School Environment

St Gerard's School is set in the lush greenery of Mount Sophia and is bounded by the Istana, and Plaza Singapura. The school is housed in a spacious two storey conservation bungalow. The high ceilings, covered verandahs and big playground offers a conducive learning environment for learning and play. The environment in St Gerard's School is one which is well organized and planned to support positive interactions and to meet individual and group needs. There are clearly defined activity centres that accommodate one to five children.

Use of low furniture to define areas, allowing teachers to see into all areas, while at the same time giving children a sense of privacy.
Centres set up for different kinds of activities: dramatic play, art, blocks, table toys, books, sand and water, and large muscle activities.
Noisy centres separated from quiet centres; for example, the blocks and imaginative play centres located together, separated from quiet-time relaxation and writing centres.
Materials displayed on low shelves where children can reach what they need.
Private hideaways and soft spaces where children can relax and be alone or with a friend
Materials displayed on shelves near where they will be used, and picture labels showing where each object belongs.
Pictures on the walls at the children's eye level; their work should be displayed, as well as selected pictures relevant to the children's interests.

The classroom in St Gerard's is a safe and comfortable place that is well lit and well ventilated. It has ample window space and direct access to a playground, water and toilet facilities. The room needs to be large enough to provide adequate storage space for materials and floor space for activity centres. As most children need to be active, there are a variety of work spaces.

The classrooms have learning centres of many types. :

Learning Centres Materials
Art With painting and drawing materials for the children to explore and express themselves.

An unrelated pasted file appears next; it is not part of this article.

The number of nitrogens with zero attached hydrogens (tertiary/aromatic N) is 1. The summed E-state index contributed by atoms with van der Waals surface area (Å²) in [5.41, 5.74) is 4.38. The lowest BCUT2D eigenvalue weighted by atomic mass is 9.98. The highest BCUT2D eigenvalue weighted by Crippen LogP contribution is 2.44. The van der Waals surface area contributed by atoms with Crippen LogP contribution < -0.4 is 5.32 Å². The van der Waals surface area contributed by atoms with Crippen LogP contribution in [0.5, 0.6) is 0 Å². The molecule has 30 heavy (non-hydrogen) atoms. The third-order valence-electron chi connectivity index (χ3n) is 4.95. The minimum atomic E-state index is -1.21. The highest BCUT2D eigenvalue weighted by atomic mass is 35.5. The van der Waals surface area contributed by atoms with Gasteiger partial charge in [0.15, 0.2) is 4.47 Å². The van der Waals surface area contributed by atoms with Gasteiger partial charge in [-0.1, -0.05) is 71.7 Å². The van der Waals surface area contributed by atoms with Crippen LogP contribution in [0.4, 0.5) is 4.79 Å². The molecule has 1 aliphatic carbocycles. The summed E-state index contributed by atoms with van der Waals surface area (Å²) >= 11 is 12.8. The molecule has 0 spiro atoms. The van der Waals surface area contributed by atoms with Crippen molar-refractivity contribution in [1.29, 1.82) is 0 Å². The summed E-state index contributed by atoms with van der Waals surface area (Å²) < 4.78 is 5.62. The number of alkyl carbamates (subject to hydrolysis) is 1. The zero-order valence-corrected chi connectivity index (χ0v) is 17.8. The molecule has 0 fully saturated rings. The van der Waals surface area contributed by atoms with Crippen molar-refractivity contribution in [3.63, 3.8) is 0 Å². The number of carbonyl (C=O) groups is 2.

Block building With blocks, pieces of filed wooden blocks and woodwork tools for the children to design, create and build
Cooking With snacks and ingredients for the children to prepare and share
Science & Exploration With materials such as seeds, plants and rocks for the children to observe and investigate
Sand/water tables With cups, spoons and funnels for the children to measure and solve problems.
Gross motor With an indoor and outdoor area for the children to play games and develop physical skills.
Dramatic play With props for a house or store, puppets and dress-up clothes for children to enjoy imaginative play.
Creative problem solving centre Paper, crayons, pencils, scissors, glue and paint are essential materials. Play dough or plasticine kept ready for use and tables set up ready for painting encourage children to participate. There is no limit to the variety of materials that can be used in creative and expressive ways.
Small sized manipulative play centre Many varied and interesting materials can be assembled for use in this area. Any material which invites children to construct, fit things together or develop patterns would be suitable. The materials may be home-made rather than commercial; however, they should be sturdy enough to stand up to constant use. As the year progresses, different materials should be added to the area.
Computer centre Computers can offer many learning opportunities for young children if the programs chosen are developmentally appropriate. The software selected should facilitate building critical and creative thinking skills, rather than learning by repetition. Besides promoting technological literacy, carefully chosen computer programs can be a vehicle for assisting children to work cooperatively with others.
Listening centre This is an area where children can listen to music or experiment with making sounds with various traditional, home-made and found instruments. Music and rhythmic activities are often shared with others.
Recycling centre To work on different projects using recycled materials like, cans, tissue boxes, etc.
Special interest centre A bulletin board and display area should be designated where items related to a theme can be arranged. Many of these can be brought from home by the children. The resources in this area should be changed frequently and should reflect the interests and experiences of the children.